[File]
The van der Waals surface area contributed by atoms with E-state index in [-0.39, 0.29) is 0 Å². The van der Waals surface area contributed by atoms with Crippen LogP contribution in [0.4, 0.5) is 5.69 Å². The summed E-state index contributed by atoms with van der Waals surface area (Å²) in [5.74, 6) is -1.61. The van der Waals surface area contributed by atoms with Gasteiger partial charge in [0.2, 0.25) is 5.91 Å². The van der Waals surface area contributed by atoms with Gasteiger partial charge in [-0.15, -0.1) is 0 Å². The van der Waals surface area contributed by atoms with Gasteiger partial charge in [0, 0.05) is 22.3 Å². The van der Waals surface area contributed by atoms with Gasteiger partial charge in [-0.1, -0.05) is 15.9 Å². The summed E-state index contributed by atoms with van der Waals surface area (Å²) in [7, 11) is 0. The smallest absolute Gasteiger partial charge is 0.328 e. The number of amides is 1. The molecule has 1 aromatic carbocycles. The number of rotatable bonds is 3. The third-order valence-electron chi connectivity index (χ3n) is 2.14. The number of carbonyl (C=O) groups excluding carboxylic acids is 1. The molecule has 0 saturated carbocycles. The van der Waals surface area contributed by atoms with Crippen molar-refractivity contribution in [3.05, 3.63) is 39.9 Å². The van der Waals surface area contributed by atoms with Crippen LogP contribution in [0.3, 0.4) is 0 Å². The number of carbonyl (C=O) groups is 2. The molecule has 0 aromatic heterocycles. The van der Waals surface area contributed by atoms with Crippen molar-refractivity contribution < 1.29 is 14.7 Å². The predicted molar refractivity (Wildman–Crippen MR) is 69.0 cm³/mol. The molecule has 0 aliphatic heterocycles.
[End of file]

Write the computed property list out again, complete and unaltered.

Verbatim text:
The van der Waals surface area contributed by atoms with E-state index in [-0.39, 0.29) is 0 Å². The van der Waals surface area contributed by atoms with Crippen LogP contribution in [0.4, 0.5) is 5.69 Å². The summed E-state index contributed by atoms with van der Waals surface area (Å²) in [5.74, 6) is -1.61. The van der Waals surface area contributed by atoms with Gasteiger partial charge in [0.2, 0.25) is 5.91 Å². The van der Waals surface area contributed by atoms with Gasteiger partial charge in [-0.15, -0.1) is 0 Å². The van der Waals surface area contributed by atoms with Gasteiger partial charge in [0, 0.05) is 22.3 Å². The van der Waals surface area contributed by atoms with Gasteiger partial charge in [-0.1, -0.05) is 15.9 Å². The summed E-state index contributed by atoms with van der Waals surface area (Å²) in [7, 11) is 0. The smallest absolute Gasteiger partial charge is 0.328 e. The number of amides is 1. The molecule has 1 aromatic carbocycles. The number of rotatable bonds is 3. The third-order valence-electron chi connectivity index (χ3n) is 2.14. The number of carbonyl (C=O) groups excluding carboxylic acids is 1. The molecule has 0 saturated carbocycles. The van der Waals surface area contributed by atoms with Crippen molar-refractivity contribution in [3.05, 3.63) is 39.9 Å². The van der Waals surface area contributed by atoms with Crippen LogP contribution in [0.3, 0.4) is 0 Å². The number of carbonyl (C=O) groups is 2. The molecule has 0 aromatic heterocycles. The van der Waals surface area contributed by atoms with Crippen molar-refractivity contribution < 1.29 is 14.7 Å². The predicted molar refractivity (Wildman–Crippen MR) is 69.0 cm³/mol. The molecule has 0 aliphatic heterocycles.